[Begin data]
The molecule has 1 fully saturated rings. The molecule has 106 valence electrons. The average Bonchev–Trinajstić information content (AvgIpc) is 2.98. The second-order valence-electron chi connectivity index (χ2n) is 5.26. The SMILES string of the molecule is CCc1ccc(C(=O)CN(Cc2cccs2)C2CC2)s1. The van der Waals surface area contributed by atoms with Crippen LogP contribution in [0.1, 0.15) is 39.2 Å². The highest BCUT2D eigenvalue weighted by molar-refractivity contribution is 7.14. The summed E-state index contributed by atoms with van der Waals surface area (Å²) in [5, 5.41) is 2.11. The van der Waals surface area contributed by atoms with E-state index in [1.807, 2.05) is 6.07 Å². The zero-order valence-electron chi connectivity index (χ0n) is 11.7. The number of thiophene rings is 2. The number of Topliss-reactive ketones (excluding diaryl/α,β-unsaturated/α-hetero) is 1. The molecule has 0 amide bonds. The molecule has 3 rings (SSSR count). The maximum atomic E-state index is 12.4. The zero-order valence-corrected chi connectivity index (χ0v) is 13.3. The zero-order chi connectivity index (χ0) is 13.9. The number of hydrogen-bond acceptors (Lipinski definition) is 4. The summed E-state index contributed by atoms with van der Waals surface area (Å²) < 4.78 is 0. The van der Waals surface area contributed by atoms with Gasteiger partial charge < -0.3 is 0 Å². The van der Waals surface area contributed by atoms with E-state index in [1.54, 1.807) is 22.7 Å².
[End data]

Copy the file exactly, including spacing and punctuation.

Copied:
The molecule has 1 fully saturated rings. The molecule has 106 valence electrons. The average Bonchev–Trinajstić information content (AvgIpc) is 2.98. The second-order valence-electron chi connectivity index (χ2n) is 5.26. The SMILES string of the molecule is CCc1ccc(C(=O)CN(Cc2cccs2)C2CC2)s1. The van der Waals surface area contributed by atoms with Crippen LogP contribution in [0.1, 0.15) is 39.2 Å². The highest BCUT2D eigenvalue weighted by molar-refractivity contribution is 7.14. The summed E-state index contributed by atoms with van der Waals surface area (Å²) in [5, 5.41) is 2.11. The van der Waals surface area contributed by atoms with E-state index in [1.807, 2.05) is 6.07 Å². The zero-order valence-electron chi connectivity index (χ0n) is 11.7. The number of thiophene rings is 2. The number of Topliss-reactive ketones (excluding diaryl/α,β-unsaturated/α-hetero) is 1. The molecule has 0 amide bonds. The molecule has 3 rings (SSSR count). The maximum atomic E-state index is 12.4. The zero-order valence-corrected chi connectivity index (χ0v) is 13.3. The zero-order chi connectivity index (χ0) is 13.9. The number of hydrogen-bond acceptors (Lipinski definition) is 4. The summed E-state index contributed by atoms with van der Waals surface area (Å²) < 4.78 is 0. The van der Waals surface area contributed by atoms with Gasteiger partial charge < -0.3 is 0 Å². The van der Waals surface area contributed by atoms with E-state index in [1.54, 1.807) is 22.7 Å².